Most Paleo dieters of today do none of this, with the exception of occasional hunting trips or a little urban foraging. Instead, their diet is largely defined by what they do not do: most do not eat dairy or processed grains of any kind, because humans did not invent such foods until after the Paleolithic; peanuts, lentils, beans, peas and other legumes are off the menu, but nuts are okay; meat is consumed in large quantities, often cooked in animal fat of some kind; Paleo dieters sometimes eat fruit and often devour vegetables; and processed sugars are prohibited, but a little honey now and then is fine.
NOTICE: The information contained or presented on this website is for educational purposes only. Information on this site is NOT intended to serve as a substitute for diagnosis, treatment, or advice from a qualified, licensed medical professional. The facts presented are offered as information only - not medical advice - and in no way should anyone infer that we or anyone appearing in any content on this website are practicing medicine. Any diet, health, or nutritional program you undertake should be discussed with your doctor or other licensed medical professional. Seek the advice of a medical professional for proper application of ANY material on this site to your specific situation.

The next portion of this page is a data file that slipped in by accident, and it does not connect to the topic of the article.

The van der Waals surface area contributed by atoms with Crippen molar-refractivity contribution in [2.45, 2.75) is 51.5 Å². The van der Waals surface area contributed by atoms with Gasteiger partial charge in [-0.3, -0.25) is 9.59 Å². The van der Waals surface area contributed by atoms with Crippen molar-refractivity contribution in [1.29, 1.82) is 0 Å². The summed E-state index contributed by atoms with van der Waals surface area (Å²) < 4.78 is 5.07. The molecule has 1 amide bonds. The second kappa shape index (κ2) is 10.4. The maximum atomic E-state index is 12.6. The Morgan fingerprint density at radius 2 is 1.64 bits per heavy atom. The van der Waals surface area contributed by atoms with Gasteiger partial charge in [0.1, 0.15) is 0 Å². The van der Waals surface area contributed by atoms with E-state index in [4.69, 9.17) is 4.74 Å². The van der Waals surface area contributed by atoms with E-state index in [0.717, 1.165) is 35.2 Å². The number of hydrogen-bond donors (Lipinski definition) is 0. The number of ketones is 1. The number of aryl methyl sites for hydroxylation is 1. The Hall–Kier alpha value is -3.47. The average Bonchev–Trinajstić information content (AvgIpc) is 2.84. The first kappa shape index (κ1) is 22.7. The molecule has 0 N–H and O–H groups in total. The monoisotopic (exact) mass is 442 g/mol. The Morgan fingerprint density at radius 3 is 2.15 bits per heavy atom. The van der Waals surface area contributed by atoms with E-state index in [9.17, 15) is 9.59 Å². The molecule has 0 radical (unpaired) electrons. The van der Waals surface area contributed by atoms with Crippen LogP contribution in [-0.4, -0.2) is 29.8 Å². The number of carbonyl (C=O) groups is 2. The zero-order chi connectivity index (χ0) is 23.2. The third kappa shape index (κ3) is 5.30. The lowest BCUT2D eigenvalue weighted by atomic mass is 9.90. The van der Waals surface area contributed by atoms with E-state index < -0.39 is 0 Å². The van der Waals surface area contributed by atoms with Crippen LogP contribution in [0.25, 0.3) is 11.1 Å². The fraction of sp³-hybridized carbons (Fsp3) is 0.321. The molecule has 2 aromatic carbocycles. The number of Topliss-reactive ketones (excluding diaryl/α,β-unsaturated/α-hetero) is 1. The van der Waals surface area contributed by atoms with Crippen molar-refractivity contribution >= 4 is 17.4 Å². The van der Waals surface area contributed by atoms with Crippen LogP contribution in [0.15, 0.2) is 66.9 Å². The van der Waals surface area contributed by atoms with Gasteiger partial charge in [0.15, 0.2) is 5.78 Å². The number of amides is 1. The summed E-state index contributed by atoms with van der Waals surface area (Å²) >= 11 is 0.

I had the same effect but I used the same pan. The issue I had was the egg whites. I beat them with a mixer for 2 minutes with the cream of tartar and still couldn’t get them whipped. I’d say they were half whipped. I gave up and put them in the loan pan anyway. The bread looked the same and tasted great but it was somewhat spongy. I’m wondering if the egg whites really wouldn’t whip because I didn’t realize they had to be room temp. The bread is great but it won’t hold up for sandwiches. Any tips on egg whipping? I felt egg defeated today!
Ok, I did mine a little different. I can’t eat the almond flour so I substituted non glutton Oat flour and I also added chia seeds. I wasn’t able to get the right sized pan, mine is the larger one, so I noticed that the bread wasn’t going to be very high, so …. I made another batch of bread, added it to the lower layer and cooked. Oh wow!! So good!! But I can’t eat it all at once. Poo! Anyway, don’t be afraid to use the bigger pan, just double the recipe.